Culinary historians note that sausages joined peanuts, popcorn and soda on the concession menus at ballparks sometime in the 1890s.  By the early 1900s, the hot dog as we know it today was  becoming increasingly popular at public events – boxing matches, fairs, carnivals, horse races – but nowhere more popular than at baseball games.
"It made sense," noted Super. "The hot dogs were relatively inexpensive and easy to produce in mass quantities. They're already cooked, so they just needed to be re-heated.  And by knowing the exact size and weight of a product and having it available with minimal preparation time, vendors knew exactly how much profit could be made on each item and how many could be sold in a given time.  Most importantly, fans loved them – hot dogs were inexpensive, easy to handle and tasted great."  
The same holds true today.
When asked what it is about the hot dog that has sustained its popularity for generations, the answer from concession managers was unanimous: tradition.
The head of concessions at Miller Park, home of the Milwaukee Brewers, where sausage reigns supreme, acknowledged the unwavering appeal of the hot dog.
"While brats are still king in Milwaukee, I think overall, hot dogs evoke a sense of tradition and Americana to the average fan," said Ken Niedermeier, concessions manager at Milwaukee Sportservice.
Another reason? It's a favorite at any age.
"Hot dogs remain the number one concession because everyone is a kid at a baseball game — young and old," said Mark Null, director of operations for Levy Restaurants at PNC Park in Pittsburgh.
And, perhaps most important to those Major League fans hoping to catch a homerun, foul ball or maybe even a kiss on the jumbotron, is the hot dog's functionality.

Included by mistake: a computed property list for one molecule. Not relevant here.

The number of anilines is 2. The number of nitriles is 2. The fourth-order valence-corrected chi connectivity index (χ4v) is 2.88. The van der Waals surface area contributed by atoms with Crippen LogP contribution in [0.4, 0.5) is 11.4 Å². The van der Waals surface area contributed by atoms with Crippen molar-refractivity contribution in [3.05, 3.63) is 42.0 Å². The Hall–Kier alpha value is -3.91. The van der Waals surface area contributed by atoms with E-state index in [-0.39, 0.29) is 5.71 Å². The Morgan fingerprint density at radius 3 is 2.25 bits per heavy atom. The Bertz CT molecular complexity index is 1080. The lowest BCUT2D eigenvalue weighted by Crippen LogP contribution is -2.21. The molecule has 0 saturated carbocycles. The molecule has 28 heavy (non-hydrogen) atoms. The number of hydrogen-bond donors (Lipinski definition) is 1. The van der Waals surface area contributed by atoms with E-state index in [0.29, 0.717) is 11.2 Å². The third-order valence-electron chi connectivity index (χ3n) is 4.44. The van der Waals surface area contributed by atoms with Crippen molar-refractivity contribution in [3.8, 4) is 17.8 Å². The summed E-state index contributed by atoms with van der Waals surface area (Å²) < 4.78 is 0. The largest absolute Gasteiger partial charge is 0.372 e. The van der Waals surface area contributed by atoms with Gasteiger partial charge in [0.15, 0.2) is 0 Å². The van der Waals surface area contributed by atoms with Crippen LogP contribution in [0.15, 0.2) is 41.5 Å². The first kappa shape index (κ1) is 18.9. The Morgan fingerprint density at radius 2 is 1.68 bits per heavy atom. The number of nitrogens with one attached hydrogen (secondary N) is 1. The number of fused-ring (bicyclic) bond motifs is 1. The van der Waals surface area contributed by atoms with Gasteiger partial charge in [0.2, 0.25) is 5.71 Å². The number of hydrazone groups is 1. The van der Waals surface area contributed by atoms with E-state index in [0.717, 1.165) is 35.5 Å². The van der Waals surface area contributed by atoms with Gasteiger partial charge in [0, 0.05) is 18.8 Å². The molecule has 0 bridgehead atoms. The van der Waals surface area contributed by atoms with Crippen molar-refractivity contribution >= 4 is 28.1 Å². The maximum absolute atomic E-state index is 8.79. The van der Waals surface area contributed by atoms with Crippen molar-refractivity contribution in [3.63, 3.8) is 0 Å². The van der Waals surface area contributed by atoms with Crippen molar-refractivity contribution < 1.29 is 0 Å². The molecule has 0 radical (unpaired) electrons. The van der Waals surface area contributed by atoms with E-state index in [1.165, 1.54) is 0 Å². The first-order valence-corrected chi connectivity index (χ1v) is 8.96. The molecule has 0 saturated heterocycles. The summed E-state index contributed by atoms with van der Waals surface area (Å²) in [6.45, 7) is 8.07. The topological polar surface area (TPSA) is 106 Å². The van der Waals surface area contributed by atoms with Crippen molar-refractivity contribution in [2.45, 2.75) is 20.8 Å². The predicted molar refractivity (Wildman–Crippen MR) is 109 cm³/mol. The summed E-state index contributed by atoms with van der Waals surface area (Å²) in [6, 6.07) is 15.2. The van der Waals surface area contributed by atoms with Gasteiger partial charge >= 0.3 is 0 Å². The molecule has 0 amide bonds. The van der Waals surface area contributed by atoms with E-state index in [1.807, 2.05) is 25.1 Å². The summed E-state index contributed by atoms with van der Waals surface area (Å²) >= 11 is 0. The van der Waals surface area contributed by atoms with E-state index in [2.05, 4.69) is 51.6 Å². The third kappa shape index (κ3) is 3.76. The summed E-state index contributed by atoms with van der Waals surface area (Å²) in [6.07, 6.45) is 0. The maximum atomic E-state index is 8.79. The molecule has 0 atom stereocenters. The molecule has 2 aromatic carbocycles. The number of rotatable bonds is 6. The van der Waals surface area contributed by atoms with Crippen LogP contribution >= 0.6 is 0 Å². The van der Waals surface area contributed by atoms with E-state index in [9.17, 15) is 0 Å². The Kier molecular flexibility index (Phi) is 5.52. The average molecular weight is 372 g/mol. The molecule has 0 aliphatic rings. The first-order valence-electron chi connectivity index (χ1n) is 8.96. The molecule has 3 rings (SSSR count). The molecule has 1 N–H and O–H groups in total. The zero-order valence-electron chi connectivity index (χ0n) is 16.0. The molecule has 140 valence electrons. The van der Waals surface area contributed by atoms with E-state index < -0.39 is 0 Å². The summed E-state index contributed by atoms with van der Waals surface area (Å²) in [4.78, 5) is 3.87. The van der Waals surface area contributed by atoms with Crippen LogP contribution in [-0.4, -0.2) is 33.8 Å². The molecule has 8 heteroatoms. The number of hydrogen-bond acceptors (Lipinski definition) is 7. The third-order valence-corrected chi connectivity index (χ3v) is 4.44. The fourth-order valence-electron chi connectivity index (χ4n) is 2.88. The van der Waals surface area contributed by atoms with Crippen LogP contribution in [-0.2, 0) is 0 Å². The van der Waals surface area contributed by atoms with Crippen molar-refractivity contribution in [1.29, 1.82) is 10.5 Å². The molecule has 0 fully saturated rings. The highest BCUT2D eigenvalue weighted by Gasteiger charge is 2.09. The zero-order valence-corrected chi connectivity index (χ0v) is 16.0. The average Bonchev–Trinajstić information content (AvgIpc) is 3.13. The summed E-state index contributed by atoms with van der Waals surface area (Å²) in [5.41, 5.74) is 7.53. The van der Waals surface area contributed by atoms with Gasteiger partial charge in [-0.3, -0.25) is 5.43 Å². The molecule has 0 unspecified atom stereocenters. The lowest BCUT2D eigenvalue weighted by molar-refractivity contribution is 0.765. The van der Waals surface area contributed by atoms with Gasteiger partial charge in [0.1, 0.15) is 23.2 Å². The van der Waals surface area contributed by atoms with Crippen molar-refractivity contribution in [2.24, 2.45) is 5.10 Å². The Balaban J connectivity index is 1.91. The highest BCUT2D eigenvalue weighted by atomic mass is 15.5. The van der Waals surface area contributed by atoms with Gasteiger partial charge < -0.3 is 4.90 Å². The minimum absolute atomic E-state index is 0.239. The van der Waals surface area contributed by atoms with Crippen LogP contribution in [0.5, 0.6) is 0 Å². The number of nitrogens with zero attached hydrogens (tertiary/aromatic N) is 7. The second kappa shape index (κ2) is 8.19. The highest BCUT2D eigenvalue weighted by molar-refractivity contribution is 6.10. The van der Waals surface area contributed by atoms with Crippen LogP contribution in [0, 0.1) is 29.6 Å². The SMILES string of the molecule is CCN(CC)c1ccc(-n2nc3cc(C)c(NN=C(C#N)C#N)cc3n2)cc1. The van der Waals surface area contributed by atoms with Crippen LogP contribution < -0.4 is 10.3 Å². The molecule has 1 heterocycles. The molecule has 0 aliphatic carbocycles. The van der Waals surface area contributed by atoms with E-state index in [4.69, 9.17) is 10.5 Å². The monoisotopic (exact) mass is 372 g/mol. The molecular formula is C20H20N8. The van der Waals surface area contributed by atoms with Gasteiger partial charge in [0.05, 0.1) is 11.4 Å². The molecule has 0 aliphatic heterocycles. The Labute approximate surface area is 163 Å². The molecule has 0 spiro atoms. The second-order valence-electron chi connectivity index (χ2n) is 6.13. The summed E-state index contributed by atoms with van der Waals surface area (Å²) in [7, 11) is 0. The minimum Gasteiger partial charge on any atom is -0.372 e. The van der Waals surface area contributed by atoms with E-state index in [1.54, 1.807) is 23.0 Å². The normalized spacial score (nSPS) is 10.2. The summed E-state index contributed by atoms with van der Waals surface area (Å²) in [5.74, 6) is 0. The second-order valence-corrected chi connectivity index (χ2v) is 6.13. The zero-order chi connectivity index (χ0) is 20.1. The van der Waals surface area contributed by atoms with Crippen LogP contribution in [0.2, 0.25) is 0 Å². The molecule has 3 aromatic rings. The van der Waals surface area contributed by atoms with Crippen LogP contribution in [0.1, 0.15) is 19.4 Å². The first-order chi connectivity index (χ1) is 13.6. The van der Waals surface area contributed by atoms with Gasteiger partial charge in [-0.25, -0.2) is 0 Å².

"You can hold a beverage in one hand and the dog in the other. It isn't messy, typically, so no one is afraid to sink their teeth into one," said Joey Nigro, general manager for concession provider Delaware North, Inc., at U.S. Cellular Field in Chicago.
Sausage Consumption
Miller Park in Milwaukee, home of the Brewers and the world-famous Klement's Sausage Race in the sixth inning of each game, is projected to serve 900,000 sausages this year, good for a landslide victory in the Council's third-annual sausage consumption survey.  Miller Park is the only stadium in Major League Baseball where sausages out sell hot dogs.
The Minnesota Twins, who played their first season at the new Target Field in 2010, cracked the top three this year and finished runner-up to the Brewers, with approximately 500,000 sausages expected to be sold. Finishing third, and slipping from number two in 2010, is U.S. Cellular Field, home of the Chicago White Sox, with 345,000 projected in sausage sales.
Signature Dogs
While the hot dog tradition is as strong today as it was in 1900, today's fans certainly have more selections than they did 110 years ago, with stadiums around the country offering signature dogs to hungry fans.